We Have the Technology to Rebuild Travel in 2021
Despite a year of restrictions, the desire to travel is still strong — albeit with a new emphasis on staying healthy and safe. Technology will stimulate travel in 2021, giving increased confidence about the safety of travel while delivering a better end-to-end experience.
Amadeus is one of the world’s largest travel technology companies, connecting more than 1.5 billion people to local providers in over 190 countries. Recently, we conducted a global study of more than 6,000 travelers. We found that 84 percent agree that technology will increase their confidence to travel in the next 12 months. Luckily, a lot of what travelers want from technology is already available.
Room to Move
There are two things that more than one-third of travelers surveyed want technology to do for them until vaccinations are wide-spread:
- Reduce queues and congestion in public spaces.
- Minimize face-to-face or physical contact with others in an effort to provide better protection against the spread of viruses.
The industry is already satisfying these demands in many travel hotspots, for example travelers have seen queue management and touchless technologies at theme parks and on cruise ships, and more recently at airports.
The momentum behind multi-function kiosks for check-ins and bag drops came from a desire to self-serve; today people are using that same tech at an accelerated rate as they seek to reduce contact with both surfaces and staff.
Airports and airlines have been incorporating touchless self-service at scale. Adding an ancillary sales channel to the check-in kiosk options and allowing touchless payment using a QR code both reduces contact and adds revenue for airlines.
Channel of Choice
Despite some isolated incidents during the early days of the pandemic-related disruption, the travel industry’s back-end systems efficiently handled the unprecedented volume of cancellations, refunds and rebookings. To give a sense of scope, Amadeus processed nearly 17 times the typical volume of re-accommodation transactions per day for our customers during that time.
The takeaway is that travel sellers need to be able to connect with customers using their channel of choice in real time — with options to service the trip across all channels and devices.
Of course, travel disruptions weren’t born just in the age of COVID-19. Dealing with changes has long been an established passenger pain point. But technology’s role in addressing this customer service issue has taken center stage as the effects of travel restrictions became more prevalent during COVID-19.
As a result, flexible solutions such as chatbots were quickly implemented to assist passengers with their most common questions to reduce hold times or even reduce the necessity to contact call centers at all by allowing easier self-service. This also helped airlines as passengers considered vouchers for future travel use rather than a refund — which benefits both the traveler in knowing they have funds set aside for travel and the airline in retaining cash reserves.
Introducing the next level of self-service is part of an airline’s toolkit for restoring passenger confidence and giving them a feeling of control and flexibility.
Fit to Fly
Pre-COVID, travelers opted in to share personal information if they got something in return, such as a better seat, an upgrade, bonus points and more. Thinking ahead, travelers in many cases may now have to share information about test results and vaccinations to be allowed to board a flight. Travelers expect their travel seller to be involved in the bigger-picture health aspects of a trip: 28 percent think the industry has a role to play in ensuring the accuracy and effectiveness of national test, track and trace programs.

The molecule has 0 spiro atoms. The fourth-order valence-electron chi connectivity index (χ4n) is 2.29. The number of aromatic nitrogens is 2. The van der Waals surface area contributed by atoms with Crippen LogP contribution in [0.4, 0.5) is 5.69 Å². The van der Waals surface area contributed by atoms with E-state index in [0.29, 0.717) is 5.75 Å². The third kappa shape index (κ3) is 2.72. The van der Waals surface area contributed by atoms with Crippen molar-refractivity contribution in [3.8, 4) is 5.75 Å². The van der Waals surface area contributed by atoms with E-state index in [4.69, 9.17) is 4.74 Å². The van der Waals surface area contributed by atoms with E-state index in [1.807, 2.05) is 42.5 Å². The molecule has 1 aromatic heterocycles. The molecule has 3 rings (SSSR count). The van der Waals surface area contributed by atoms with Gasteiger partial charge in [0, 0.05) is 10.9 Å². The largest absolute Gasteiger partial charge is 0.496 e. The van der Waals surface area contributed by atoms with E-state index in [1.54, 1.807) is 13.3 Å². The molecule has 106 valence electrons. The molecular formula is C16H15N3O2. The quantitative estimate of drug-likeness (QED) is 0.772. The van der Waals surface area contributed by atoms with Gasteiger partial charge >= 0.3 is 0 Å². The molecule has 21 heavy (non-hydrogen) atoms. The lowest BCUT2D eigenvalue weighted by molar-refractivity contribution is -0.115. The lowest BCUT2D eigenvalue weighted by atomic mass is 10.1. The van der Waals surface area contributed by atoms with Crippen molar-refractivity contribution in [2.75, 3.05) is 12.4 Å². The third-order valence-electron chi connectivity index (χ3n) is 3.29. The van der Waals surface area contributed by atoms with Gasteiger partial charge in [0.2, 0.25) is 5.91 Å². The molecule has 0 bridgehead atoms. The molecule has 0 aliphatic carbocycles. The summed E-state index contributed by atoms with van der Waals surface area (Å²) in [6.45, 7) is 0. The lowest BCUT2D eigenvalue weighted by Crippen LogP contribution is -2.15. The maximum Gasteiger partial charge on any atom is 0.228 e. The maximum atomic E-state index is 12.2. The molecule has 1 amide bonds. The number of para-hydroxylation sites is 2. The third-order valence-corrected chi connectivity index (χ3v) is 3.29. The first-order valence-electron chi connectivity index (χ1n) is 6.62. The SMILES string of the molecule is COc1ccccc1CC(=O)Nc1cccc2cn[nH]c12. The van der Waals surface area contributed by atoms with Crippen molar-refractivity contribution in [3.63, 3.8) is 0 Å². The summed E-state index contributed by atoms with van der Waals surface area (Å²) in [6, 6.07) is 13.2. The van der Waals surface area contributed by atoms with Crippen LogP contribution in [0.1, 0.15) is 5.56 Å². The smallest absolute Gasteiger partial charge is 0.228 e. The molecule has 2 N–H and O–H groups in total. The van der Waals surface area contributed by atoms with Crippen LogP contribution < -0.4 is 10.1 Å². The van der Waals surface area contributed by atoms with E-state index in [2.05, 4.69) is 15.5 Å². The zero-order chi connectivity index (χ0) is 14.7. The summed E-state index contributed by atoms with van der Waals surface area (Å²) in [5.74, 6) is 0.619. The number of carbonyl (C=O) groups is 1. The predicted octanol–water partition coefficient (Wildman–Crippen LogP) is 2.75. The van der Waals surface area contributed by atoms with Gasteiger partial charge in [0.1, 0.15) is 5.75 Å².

Work is under way to create a digitally verifiable safe travel ecosystem. This is prompting airlines, airports and tech suppliers to work with regional and national governments and public and private sector testing labs and vaccination hubs.
IATA’s Travel Pass is a solution to validate and authenticate all country regulations regarding COVID-19 passenger travel requirements. CommonPass is another health aggregator supported by the World Economic Forum for their travel and transportation partners including airlines and airports. Also, AOKpass, a risk mitigation tool from the International Chamber of Commerce, enables governments and border authorities to reopen travel across borders safely and efficiently. Elsewhere, enterprise tech giants including Microsoft, Salesforce and Oracle are working on standardizing information for a consumer-facing app. While there are efforts to arrive at a common global approach, it is inevitable that there will be many standards to bring together as the travel industry and governments strive to find effective alternatives to quarantines and travel restrictions to create a safe travel environment.
But this should play right into travel tech’s ballpark. The ability to aggregate fragmented content from different sources into a single, coherent, constantly updated and secure trusted data source is within reach. This can be verified and pulled into airline systems and pushed out to travelers while allowing for data privacy. Integration is key as digital solutions may have applications beyond checking in for a flight. Sports events, music festivals and global trade shows are all potential use cases.
Travelers never lost the desire to travel, even during the darkest days of the pandemic. Today, as travel slowly reopens, it’s encouraging to see the travel, technology and healthcare industries working together to optimize and authenticate processes where they have control so that travelers feel confident again. Traveler confidence will be made up of many moving parts, and scalable, adaptable, integrated technology connects them all.